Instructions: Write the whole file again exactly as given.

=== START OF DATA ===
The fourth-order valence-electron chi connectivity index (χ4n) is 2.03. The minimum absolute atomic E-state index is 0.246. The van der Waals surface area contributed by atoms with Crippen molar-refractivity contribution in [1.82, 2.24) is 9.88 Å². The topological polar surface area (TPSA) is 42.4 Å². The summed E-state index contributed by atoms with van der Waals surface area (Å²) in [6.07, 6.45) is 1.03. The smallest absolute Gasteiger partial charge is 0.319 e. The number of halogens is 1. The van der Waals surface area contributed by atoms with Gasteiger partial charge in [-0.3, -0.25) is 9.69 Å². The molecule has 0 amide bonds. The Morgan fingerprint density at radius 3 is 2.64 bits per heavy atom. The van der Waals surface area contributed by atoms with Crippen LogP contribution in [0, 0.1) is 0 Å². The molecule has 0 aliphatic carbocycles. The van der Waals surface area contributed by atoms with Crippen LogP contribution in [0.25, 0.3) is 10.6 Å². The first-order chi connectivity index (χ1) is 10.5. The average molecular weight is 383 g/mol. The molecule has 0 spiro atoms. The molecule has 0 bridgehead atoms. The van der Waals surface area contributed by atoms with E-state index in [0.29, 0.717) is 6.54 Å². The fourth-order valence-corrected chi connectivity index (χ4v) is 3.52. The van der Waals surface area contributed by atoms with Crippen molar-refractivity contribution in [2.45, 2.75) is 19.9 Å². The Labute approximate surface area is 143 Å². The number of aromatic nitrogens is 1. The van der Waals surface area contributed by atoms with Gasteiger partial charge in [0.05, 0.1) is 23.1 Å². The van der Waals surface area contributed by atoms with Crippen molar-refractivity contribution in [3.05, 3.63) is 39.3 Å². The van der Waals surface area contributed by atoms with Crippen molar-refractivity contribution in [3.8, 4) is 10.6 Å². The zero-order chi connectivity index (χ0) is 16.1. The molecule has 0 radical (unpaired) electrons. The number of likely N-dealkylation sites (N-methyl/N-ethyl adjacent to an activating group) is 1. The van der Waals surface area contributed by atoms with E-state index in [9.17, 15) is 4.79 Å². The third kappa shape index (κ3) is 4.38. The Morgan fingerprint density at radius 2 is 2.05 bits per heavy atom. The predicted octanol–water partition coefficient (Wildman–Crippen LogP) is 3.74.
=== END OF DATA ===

The fourth-order valence-electron chi connectivity index (χ4n) is 2.03. The minimum absolute atomic E-state index is 0.246. The van der Waals surface area contributed by atoms with Crippen molar-refractivity contribution in [1.82, 2.24) is 9.88 Å². The topological polar surface area (TPSA) is 42.4 Å². The summed E-state index contributed by atoms with van der Waals surface area (Å²) in [6.07, 6.45) is 1.03. The smallest absolute Gasteiger partial charge is 0.319 e. The number of halogens is 1. The van der Waals surface area contributed by atoms with Gasteiger partial charge in [-0.3, -0.25) is 9.69 Å². The molecule has 0 amide bonds. The Morgan fingerprint density at radius 3 is 2.64 bits per heavy atom. The van der Waals surface area contributed by atoms with Crippen LogP contribution in [0, 0.1) is 0 Å². The molecule has 0 aliphatic carbocycles. The van der Waals surface area contributed by atoms with Crippen LogP contribution in [0.25, 0.3) is 10.6 Å². The first-order chi connectivity index (χ1) is 10.5. The average molecular weight is 383 g/mol. The molecule has 0 spiro atoms. The molecule has 0 bridgehead atoms. The van der Waals surface area contributed by atoms with E-state index in [0.29, 0.717) is 6.54 Å². The fourth-order valence-corrected chi connectivity index (χ4v) is 3.52. The van der Waals surface area contributed by atoms with Crippen molar-refractivity contribution in [2.45, 2.75) is 19.9 Å². The Labute approximate surface area is 143 Å². The number of aromatic nitrogens is 1. The van der Waals surface area contributed by atoms with Gasteiger partial charge in [0.05, 0.1) is 23.1 Å². The van der Waals surface area contributed by atoms with Crippen molar-refractivity contribution in [3.05, 3.63) is 39.3 Å². The van der Waals surface area contributed by atoms with Crippen molar-refractivity contribution in [3.8, 4) is 10.6 Å². The zero-order chi connectivity index (χ0) is 16.1. The molecule has 0 radical (unpaired) electrons. The number of likely N-dealkylation sites (N-methyl/N-ethyl adjacent to an activating group) is 1. The van der Waals surface area contributed by atoms with E-state index in [9.17, 15) is 4.79 Å². The third kappa shape index (κ3) is 4.38. The Morgan fingerprint density at radius 2 is 2.05 bits per heavy atom. The predicted octanol–water partition coefficient (Wildman–Crippen LogP) is 3.74.